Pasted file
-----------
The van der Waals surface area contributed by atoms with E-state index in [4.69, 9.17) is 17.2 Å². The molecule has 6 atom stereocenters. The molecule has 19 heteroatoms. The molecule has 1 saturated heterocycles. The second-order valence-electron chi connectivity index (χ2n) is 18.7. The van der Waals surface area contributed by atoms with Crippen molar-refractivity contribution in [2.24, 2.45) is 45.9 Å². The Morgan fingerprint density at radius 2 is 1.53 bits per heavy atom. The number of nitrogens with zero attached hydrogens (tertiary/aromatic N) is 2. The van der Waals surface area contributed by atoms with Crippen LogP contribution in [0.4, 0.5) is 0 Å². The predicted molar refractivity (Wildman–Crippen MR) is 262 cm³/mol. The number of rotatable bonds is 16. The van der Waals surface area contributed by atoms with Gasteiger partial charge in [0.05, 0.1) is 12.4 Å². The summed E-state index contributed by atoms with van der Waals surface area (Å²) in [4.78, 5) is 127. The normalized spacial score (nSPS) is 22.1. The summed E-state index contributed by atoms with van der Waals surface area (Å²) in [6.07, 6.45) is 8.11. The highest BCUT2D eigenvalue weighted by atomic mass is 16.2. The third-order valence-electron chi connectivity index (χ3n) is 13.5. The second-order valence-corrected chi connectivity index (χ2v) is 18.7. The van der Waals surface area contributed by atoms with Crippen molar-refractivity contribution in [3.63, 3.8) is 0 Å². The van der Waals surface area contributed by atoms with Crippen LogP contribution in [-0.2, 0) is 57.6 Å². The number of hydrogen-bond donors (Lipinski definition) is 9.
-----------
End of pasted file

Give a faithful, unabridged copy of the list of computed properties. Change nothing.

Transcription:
The van der Waals surface area contributed by atoms with E-state index in [4.69, 9.17) is 17.2 Å². The molecule has 6 atom stereocenters. The molecule has 19 heteroatoms. The molecule has 1 saturated heterocycles. The second-order valence-electron chi connectivity index (χ2n) is 18.7. The van der Waals surface area contributed by atoms with Crippen molar-refractivity contribution in [2.24, 2.45) is 45.9 Å². The Morgan fingerprint density at radius 2 is 1.53 bits per heavy atom. The number of nitrogens with zero attached hydrogens (tertiary/aromatic N) is 2. The van der Waals surface area contributed by atoms with Crippen LogP contribution in [0.4, 0.5) is 0 Å². The predicted molar refractivity (Wildman–Crippen MR) is 262 cm³/mol. The number of rotatable bonds is 16. The van der Waals surface area contributed by atoms with Gasteiger partial charge in [0.05, 0.1) is 12.4 Å². The summed E-state index contributed by atoms with van der Waals surface area (Å²) in [4.78, 5) is 127. The normalized spacial score (nSPS) is 22.1. The summed E-state index contributed by atoms with van der Waals surface area (Å²) in [6.07, 6.45) is 8.11. The highest BCUT2D eigenvalue weighted by atomic mass is 16.2. The third-order valence-electron chi connectivity index (χ3n) is 13.5. The second-order valence-corrected chi connectivity index (χ2v) is 18.7. The van der Waals surface area contributed by atoms with Crippen molar-refractivity contribution in [3.63, 3.8) is 0 Å². The van der Waals surface area contributed by atoms with Crippen LogP contribution in [-0.2, 0) is 57.6 Å². The number of hydrogen-bond donors (Lipinski definition) is 9.